30 April 2021

How to Maintain Sustainable Production Practices on a Short Film

By Danny Kelly | Categorised in News, Alumni Interviews, Student Stories, Industry Interviews

Daily life on a film set can be fast-paced and filled with bright lights and extravagant scenery, so it’s sometimes tricky to maintain an environmentally conscious approach to film production…

However, it is possible to think deeply about our creative decisions and to make production much more green without impacting on quality. One project doing just that is small selkiea short film about plastic pollution seen through the eyes of a child, written and produced by MA Producing alumni, Nina Georgieff.

With the film coming to the end of its Kickstarter campaign and preparing to shoot, we asked Nina to fill us in on the simple things the team is doing to ensure a sustainable production…

Why Now?

Plastic pollution is one of the biggest issues we face – we know that by 2050 there will be more plastic than fish in the sea. International support to stem the tide of plastic waste is growing, but we still have a long way to go. The plastic pollution crisis asks for us to get really creative on an individual and collective basis.

“Storytellers move people – they can reach out, grab hearts and compel them to act,” said Gina McCarthy, President and CEO of U.S. non-profit NRDC. “For too long the environmental community has relied on scientists to communicate the facts about climate change – but facts don’t ignite emotions the way that good films and TV can. With the help of Hollywood’s finest storytellers, we can change the climate narrative and grow the movement that will solve this crisis once and for all.”

We may not be ‘Hollywood’s finest storytellers’ (yet!), but we have a team of incredibly talented and innovative filmmakers who share the same vision – to create a film that moves audiences to care more deeply about this global environmental issue.

We are interested in how we can tell environmental stories through fiction and want to highlight the power of individual action and the progressive and inspiring minds and spirits of the children and youth of our world. Plastic pollution is a real and pressing issue and we wanted to root this story in reality. This is a way that we find our voice in this fight – through storytelling, writing, filmmaking and creating conversations through art.

As we are setting out to tell an environmental story, we are also dedicated to ensuring a sustainable production and set where possible, to continue to tell stories of change both on and off-screen.

small selkie tells the story of carefree and curious Skye who dreams of being a mermaid. But when she discovers that plastic pollution threatens her future home, she embarks on a quest to save the seas.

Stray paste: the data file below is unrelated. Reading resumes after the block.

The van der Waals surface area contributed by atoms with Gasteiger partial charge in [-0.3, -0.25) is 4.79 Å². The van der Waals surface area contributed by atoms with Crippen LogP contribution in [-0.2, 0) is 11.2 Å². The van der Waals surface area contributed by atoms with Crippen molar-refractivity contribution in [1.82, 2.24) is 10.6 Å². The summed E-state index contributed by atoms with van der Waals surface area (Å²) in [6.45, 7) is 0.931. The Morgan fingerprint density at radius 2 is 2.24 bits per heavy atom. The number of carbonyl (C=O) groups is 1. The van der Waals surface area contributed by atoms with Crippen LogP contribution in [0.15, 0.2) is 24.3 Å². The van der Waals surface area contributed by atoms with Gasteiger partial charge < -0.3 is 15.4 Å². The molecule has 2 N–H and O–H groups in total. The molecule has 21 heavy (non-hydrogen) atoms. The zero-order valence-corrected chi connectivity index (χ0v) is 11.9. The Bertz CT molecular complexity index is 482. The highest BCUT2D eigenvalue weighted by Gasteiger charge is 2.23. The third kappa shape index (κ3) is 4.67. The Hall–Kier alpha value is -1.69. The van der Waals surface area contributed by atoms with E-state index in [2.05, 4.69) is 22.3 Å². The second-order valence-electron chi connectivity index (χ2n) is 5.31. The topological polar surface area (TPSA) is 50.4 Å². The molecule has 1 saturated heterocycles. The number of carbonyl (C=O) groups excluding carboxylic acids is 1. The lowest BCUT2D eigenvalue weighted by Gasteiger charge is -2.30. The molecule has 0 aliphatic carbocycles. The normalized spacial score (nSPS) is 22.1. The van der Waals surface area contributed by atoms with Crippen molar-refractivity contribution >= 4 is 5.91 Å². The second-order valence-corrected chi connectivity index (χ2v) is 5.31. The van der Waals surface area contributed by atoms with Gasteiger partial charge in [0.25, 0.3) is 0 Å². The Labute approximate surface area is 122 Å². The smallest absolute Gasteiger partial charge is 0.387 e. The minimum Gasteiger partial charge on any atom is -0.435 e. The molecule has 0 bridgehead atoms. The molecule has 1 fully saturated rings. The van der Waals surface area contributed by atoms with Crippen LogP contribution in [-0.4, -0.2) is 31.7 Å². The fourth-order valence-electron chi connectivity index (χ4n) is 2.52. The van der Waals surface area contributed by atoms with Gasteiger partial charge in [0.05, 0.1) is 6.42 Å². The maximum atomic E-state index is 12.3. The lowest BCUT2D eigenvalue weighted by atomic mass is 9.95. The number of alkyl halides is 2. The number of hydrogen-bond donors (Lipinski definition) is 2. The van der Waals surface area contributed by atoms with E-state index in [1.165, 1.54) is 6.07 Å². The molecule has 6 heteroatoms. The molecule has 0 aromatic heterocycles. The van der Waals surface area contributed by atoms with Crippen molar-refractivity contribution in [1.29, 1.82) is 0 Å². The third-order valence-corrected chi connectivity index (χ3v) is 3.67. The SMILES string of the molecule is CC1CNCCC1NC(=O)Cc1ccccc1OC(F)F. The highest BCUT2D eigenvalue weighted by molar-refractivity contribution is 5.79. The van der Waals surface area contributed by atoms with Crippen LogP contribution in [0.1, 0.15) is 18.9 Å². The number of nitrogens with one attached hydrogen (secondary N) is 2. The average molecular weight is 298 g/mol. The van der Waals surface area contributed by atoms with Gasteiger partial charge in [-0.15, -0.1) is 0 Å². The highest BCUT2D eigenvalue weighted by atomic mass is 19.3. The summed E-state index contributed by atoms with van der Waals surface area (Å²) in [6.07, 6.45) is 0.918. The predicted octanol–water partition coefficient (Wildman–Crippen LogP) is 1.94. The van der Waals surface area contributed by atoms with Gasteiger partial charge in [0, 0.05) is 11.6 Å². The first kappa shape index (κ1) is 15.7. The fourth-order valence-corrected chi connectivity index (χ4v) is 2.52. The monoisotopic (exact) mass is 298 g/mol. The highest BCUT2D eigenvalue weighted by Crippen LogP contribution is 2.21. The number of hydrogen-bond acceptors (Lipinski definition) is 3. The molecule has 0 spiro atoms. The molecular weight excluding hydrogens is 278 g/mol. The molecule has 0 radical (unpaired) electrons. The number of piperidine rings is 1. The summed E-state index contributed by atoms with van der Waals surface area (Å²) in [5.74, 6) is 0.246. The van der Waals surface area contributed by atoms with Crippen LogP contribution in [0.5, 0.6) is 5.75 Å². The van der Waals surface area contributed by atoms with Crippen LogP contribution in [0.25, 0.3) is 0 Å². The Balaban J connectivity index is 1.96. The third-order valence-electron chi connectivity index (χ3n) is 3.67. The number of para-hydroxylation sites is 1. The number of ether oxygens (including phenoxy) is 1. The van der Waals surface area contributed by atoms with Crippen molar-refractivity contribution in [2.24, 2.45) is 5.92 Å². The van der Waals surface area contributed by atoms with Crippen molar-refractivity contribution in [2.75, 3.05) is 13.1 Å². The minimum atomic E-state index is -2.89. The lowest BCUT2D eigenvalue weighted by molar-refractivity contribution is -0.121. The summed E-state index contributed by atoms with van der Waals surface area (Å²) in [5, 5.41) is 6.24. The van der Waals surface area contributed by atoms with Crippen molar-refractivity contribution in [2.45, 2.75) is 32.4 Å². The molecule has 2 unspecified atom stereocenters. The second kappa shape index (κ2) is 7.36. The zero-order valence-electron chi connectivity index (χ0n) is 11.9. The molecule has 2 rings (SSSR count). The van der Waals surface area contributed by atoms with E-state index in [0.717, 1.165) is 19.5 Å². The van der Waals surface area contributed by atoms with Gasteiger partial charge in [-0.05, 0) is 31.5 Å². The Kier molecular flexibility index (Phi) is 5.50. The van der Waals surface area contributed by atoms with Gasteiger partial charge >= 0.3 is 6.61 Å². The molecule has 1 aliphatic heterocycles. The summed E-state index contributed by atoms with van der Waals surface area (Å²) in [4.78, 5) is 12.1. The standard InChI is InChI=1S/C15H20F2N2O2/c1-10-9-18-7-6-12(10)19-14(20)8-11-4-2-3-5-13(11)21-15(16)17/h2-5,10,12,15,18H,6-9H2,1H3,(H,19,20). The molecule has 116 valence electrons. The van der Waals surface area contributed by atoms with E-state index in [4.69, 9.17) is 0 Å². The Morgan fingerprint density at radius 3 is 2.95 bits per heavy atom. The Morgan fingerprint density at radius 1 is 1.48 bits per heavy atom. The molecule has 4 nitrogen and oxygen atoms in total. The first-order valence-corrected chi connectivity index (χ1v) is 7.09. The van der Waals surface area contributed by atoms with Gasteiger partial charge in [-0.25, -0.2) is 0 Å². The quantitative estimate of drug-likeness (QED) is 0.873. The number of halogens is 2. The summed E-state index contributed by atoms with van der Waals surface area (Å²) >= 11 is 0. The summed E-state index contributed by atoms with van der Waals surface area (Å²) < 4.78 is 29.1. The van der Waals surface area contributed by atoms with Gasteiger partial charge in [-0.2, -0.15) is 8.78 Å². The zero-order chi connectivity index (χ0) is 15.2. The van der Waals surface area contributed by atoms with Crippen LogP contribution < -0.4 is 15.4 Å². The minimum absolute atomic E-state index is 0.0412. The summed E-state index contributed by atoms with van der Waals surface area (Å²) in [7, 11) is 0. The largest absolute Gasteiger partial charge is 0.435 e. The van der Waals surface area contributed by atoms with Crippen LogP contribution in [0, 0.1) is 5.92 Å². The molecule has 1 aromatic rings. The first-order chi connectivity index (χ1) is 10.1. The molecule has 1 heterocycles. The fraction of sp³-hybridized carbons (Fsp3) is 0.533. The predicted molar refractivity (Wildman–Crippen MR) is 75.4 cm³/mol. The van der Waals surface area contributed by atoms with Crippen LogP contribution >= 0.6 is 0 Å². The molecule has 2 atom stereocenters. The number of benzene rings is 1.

Five Ways To Make Film Production Sustainable

1. Create your set and props from natural or upcycled, repurposed materials. Get creative!

2. Use energy-efficient equipment. (And turn it off when it’s not being used.)

3. Ban all single-use plastics. Ask your cast and crew to bring their own reusable alternatives.

4. Hire crew locally where possible to minimise your carbon footprint.

5. Have a designated Eco Manager on set who will ensure the implementation of these practices and will be the person to answer any questions.

Other Things You Can Do…

Provide vegan/vegetarian and sustainably sourced food for all cast and crew, have an opt-in option on paper printouts or go largely paperless and provide digital alternatives, reduce emissions by carpooling or using public transportation, and consider off-setting.

These might seem like small things, but when they are all implemented, it makes a big difference. Sustainable film production is definitely a growing trend, as it should be, and should not be competitive in nature – we should all create work more sustainably and be examples to one another in this movement. I am so inspired by our incredible team and am continually learning so much from them.

Our art director, Alice Colfox, launched an approach to set building in Lockdown 1 of June 2020 called #GreenArtDept which promotes a more sustainable approach to building sets and working on location using natural or upcycled materials. Our cinematographer, Kia Fern Little, pushes for greater sustainability in the filmmaking process using only energy efficient equipment. Sustainability is also at the core of our director Matilda Harding-Kemp’s filmmaking practice, and she champions this through her pre-production planning and off-setting the impact of shoots with planting trees.

Hopefully, ultimately, this way of working will simply be the norm. It just requires a more conscious approach to every aspect of production and it requires a strong sense of collaboration and support.


Nina Georgieff graduated from MetFilm School’s MA Producing in 2020.

Find out more about small selkie on the short film’s Kickstarter page

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